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Editorial: Saudi slashing the oil price is a desperate gamble

CORONAVIRUS is not the only contagion. The price of fossil fuel has tanked. Last week’s Opec meeting with Russia — one aim of which was to shore up prices undermined by the coronavirus — failed to agree cuts in production.

Saudi Arabia is deep into a bare-knuckle fight to drive the US fracking industry into serial bankruptcy by depressing the global price of energy so low as to make this highly leveraged sector non-performing and thus end the relatively recent energy self-sufficiency of the US.

At the same time Crown Prince Mohammed bin Salman has broken with Russia and slashed oil prices in a move designed to shore up Saudi market share. It is this that has sent oil prices into a tail spin and crashed the markets.

The Crown Prince has surely borne in mind the words of Machiavelli: “… it can be said of men that they are ungrateful and inconstant, simulators and dissimulators and that they are hungry for profit and quick to evade danger. While you do them good they are devoted to you, offering their lives, their possessions, their children, as I have said before — but only as long as danger is far off. The moment danger is at hand, they turn away. A prince [or ruler] who has based everything on their word without taking other precautions is ruined…”

The lop-sided Saudi economy is in deep trouble and as a consequence the fragile oil price-sustained social contract which has kept the Saudi population quiescent is unravelling.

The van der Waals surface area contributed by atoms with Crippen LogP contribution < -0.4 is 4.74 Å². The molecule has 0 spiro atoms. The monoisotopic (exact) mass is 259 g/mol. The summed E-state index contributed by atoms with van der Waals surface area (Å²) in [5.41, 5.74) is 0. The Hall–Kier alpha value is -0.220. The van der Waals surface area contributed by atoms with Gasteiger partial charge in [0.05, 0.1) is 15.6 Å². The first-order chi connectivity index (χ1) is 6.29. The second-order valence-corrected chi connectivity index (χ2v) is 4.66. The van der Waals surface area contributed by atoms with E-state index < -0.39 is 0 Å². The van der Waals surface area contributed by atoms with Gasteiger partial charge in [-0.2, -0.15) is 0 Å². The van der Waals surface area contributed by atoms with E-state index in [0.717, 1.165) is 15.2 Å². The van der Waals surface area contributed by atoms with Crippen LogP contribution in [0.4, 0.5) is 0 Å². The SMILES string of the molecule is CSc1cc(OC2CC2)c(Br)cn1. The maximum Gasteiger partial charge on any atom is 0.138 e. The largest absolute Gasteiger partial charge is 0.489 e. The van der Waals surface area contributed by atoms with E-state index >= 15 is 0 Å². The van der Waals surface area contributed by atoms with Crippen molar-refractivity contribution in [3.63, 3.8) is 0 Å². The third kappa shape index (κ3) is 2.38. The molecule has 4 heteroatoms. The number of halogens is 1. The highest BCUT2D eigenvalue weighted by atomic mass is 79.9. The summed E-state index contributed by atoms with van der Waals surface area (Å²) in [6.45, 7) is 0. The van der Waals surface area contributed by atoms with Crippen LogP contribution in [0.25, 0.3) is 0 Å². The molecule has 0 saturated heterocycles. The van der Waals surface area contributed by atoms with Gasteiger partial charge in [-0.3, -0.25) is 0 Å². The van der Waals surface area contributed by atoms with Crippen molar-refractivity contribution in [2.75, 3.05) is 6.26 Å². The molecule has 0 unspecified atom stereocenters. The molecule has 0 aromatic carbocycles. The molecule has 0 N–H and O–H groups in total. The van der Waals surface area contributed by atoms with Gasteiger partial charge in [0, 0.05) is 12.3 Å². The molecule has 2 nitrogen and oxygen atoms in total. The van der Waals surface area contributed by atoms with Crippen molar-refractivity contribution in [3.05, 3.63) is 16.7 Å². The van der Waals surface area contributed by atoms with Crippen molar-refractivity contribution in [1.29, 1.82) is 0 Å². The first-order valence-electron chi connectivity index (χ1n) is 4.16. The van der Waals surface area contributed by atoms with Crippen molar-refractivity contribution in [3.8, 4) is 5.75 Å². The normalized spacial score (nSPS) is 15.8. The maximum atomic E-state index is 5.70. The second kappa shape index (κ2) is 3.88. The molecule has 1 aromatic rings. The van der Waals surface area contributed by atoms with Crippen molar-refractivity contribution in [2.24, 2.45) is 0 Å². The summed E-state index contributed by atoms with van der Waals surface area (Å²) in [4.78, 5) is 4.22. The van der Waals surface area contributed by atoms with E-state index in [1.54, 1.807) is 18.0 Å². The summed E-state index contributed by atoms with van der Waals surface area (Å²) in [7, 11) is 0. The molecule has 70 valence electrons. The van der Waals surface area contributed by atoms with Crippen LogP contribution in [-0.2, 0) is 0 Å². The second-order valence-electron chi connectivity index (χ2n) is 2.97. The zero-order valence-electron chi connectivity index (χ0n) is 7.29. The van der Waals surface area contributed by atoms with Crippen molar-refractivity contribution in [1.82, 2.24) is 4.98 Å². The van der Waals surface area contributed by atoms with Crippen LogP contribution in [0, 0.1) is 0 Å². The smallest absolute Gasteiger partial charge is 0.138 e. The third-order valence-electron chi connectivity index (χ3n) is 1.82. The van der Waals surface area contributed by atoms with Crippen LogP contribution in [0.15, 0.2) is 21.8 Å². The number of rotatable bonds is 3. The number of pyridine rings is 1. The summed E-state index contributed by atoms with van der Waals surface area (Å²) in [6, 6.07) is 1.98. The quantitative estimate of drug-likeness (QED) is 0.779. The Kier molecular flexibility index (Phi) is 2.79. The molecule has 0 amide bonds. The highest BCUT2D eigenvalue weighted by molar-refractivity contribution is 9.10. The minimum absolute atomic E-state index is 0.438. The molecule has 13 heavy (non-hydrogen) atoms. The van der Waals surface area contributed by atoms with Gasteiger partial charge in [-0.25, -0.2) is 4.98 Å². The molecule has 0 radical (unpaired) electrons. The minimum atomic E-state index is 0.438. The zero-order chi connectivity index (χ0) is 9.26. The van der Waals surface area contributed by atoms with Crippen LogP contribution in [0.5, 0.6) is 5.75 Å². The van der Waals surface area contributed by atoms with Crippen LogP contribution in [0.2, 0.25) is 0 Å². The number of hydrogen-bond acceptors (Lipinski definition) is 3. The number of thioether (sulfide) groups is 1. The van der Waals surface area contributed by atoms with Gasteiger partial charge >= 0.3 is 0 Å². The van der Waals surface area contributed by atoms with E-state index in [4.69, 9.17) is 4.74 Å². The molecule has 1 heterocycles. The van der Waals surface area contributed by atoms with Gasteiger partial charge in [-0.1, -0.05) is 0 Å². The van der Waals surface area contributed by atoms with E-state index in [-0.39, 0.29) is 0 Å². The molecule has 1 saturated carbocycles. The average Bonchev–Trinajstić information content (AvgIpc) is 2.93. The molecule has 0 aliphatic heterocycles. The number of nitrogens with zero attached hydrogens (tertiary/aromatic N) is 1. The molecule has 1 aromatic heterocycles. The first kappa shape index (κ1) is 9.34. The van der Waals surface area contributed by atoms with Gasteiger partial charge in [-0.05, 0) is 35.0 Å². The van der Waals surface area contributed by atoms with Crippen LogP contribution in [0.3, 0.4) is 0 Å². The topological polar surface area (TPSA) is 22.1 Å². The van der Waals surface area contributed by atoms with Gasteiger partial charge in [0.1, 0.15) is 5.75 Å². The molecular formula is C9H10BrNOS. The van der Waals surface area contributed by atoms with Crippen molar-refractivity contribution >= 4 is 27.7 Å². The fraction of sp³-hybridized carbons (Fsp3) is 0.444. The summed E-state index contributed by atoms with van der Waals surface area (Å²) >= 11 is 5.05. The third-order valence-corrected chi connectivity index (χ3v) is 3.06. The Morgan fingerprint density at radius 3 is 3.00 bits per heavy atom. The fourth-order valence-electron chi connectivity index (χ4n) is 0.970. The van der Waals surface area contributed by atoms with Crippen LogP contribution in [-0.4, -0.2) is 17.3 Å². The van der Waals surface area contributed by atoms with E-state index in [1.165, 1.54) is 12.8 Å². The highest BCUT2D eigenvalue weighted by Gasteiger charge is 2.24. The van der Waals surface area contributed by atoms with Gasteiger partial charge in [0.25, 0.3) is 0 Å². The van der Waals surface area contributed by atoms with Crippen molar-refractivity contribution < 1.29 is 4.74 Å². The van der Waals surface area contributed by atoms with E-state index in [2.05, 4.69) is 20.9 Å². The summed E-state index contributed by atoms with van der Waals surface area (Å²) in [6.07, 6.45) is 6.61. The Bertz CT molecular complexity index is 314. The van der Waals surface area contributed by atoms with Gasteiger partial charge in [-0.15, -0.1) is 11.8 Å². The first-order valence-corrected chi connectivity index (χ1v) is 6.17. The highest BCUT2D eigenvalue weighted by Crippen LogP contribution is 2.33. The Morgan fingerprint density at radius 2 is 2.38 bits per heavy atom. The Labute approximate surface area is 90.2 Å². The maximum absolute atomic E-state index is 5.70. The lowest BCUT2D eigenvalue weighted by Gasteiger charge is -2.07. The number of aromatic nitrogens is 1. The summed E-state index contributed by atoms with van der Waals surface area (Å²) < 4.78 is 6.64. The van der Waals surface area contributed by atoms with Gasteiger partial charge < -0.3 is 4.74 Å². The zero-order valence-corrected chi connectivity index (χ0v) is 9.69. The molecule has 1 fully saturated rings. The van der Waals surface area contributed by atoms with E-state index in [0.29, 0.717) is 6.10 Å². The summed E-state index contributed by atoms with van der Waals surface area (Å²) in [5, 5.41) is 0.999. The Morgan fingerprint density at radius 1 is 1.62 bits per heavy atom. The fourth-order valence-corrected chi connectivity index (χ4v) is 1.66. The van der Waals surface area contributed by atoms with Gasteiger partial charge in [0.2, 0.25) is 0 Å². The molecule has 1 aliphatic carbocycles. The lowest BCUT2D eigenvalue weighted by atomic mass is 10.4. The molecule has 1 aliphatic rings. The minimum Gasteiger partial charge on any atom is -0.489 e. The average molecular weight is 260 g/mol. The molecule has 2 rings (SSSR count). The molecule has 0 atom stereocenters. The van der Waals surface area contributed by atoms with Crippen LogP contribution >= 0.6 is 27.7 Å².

MbS, as he is known, has taken the precaution of banging up his rival siblings and uncle while his father, who seems to have lost the plot, is wheeled out in furtherance of the plot to ensure the succession.

This potpourri of plots is a domestic Saudi matter only in as far as the various imperial interests — principally US and Israeli — are limited in their local leverage. The prince will find out sooner or later that while he can, for the moment, outside the borders of the Kingdom, hogtie his domestic opponents, those alienated by his tactics are too big and numerous to be as easily dismembered as the critic Kashoggi.

Boris Johnson seems to regard the confluence of coronavirus and capitalist crisis with a laissez-faire indolence. He might well take more seriously the wisdom of the Florentine political theorist.

If Britain’s health and social infrastructure fails to contain and control the coronavirus epidemic the human costs will be borne by every family and every community and the political costs by a political class that in its majority composition fails to perceive the anti-human essence of a global system of ownership based on the anarchy of capitalist markets.

The people who make their living in the closed world of capital, commodity and asset markets already act on the assumption that these markets have become dysfunctional. By this they mean that the constant anarchy of these processes is usually contained with limits that permit a large measure of speculation but that under the shock of a virulent disease and the parallel pursuit of narrow self interest in the energy markets this world is in meltdown.

This is the second systemic capitalist crisis in a generation while the climate crisis is on a fast burn. This should be the point at which those who aspire to lead the labour movement into the next decade might address the pressing question of which path Britain must take to, firstly, mitigate the immediate consequences of financialised capitalism and, beyond that, to take Britain out of this sclerotic and dysfunctional system that can end these crises.


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